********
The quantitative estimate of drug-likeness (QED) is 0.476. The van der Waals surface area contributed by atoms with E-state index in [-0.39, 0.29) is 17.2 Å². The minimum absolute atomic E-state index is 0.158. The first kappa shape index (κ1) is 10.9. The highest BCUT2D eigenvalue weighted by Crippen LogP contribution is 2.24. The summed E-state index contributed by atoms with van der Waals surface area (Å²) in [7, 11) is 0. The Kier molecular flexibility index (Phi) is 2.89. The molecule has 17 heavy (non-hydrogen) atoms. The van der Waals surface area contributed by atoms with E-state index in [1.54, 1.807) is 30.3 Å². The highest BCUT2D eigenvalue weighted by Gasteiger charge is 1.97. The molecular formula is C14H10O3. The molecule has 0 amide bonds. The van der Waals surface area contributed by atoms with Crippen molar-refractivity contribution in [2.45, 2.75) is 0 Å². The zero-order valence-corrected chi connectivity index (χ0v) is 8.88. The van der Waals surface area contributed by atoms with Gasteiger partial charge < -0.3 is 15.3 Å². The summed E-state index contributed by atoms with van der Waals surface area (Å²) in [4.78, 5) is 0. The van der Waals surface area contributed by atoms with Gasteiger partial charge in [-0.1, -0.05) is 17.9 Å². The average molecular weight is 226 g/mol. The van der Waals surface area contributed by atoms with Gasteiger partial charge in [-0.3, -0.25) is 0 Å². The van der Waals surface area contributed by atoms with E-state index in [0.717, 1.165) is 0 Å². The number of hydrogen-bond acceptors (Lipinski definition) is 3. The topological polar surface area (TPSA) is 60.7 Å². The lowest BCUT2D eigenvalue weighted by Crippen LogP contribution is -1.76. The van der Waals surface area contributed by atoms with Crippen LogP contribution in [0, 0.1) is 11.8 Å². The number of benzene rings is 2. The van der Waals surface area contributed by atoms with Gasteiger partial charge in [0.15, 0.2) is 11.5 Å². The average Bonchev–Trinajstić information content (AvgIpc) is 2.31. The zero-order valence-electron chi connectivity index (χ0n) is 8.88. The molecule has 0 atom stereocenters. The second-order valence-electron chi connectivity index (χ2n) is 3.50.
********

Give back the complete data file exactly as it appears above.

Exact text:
The quantitative estimate of drug-likeness (QED) is 0.476. The van der Waals surface area contributed by atoms with E-state index in [-0.39, 0.29) is 17.2 Å². The minimum absolute atomic E-state index is 0.158. The first kappa shape index (κ1) is 10.9. The highest BCUT2D eigenvalue weighted by Crippen LogP contribution is 2.24. The summed E-state index contributed by atoms with van der Waals surface area (Å²) in [7, 11) is 0. The Kier molecular flexibility index (Phi) is 2.89. The molecule has 17 heavy (non-hydrogen) atoms. The van der Waals surface area contributed by atoms with E-state index in [1.54, 1.807) is 30.3 Å². The highest BCUT2D eigenvalue weighted by Gasteiger charge is 1.97. The molecular formula is C14H10O3. The molecule has 0 amide bonds. The van der Waals surface area contributed by atoms with Crippen molar-refractivity contribution in [2.45, 2.75) is 0 Å². The zero-order valence-corrected chi connectivity index (χ0v) is 8.88. The van der Waals surface area contributed by atoms with Gasteiger partial charge < -0.3 is 15.3 Å². The summed E-state index contributed by atoms with van der Waals surface area (Å²) in [4.78, 5) is 0. The van der Waals surface area contributed by atoms with Gasteiger partial charge in [-0.1, -0.05) is 17.9 Å². The average molecular weight is 226 g/mol. The van der Waals surface area contributed by atoms with Gasteiger partial charge in [-0.3, -0.25) is 0 Å². The van der Waals surface area contributed by atoms with E-state index in [0.717, 1.165) is 0 Å². The number of hydrogen-bond acceptors (Lipinski definition) is 3. The topological polar surface area (TPSA) is 60.7 Å². The lowest BCUT2D eigenvalue weighted by Crippen LogP contribution is -1.76. The van der Waals surface area contributed by atoms with Crippen LogP contribution in [0, 0.1) is 11.8 Å². The number of benzene rings is 2. The van der Waals surface area contributed by atoms with Gasteiger partial charge in [0.15, 0.2) is 11.5 Å². The average Bonchev–Trinajstić information content (AvgIpc) is 2.31. The zero-order valence-electron chi connectivity index (χ0n) is 8.88. The molecule has 0 atom stereocenters. The second-order valence-electron chi connectivity index (χ2n) is 3.50.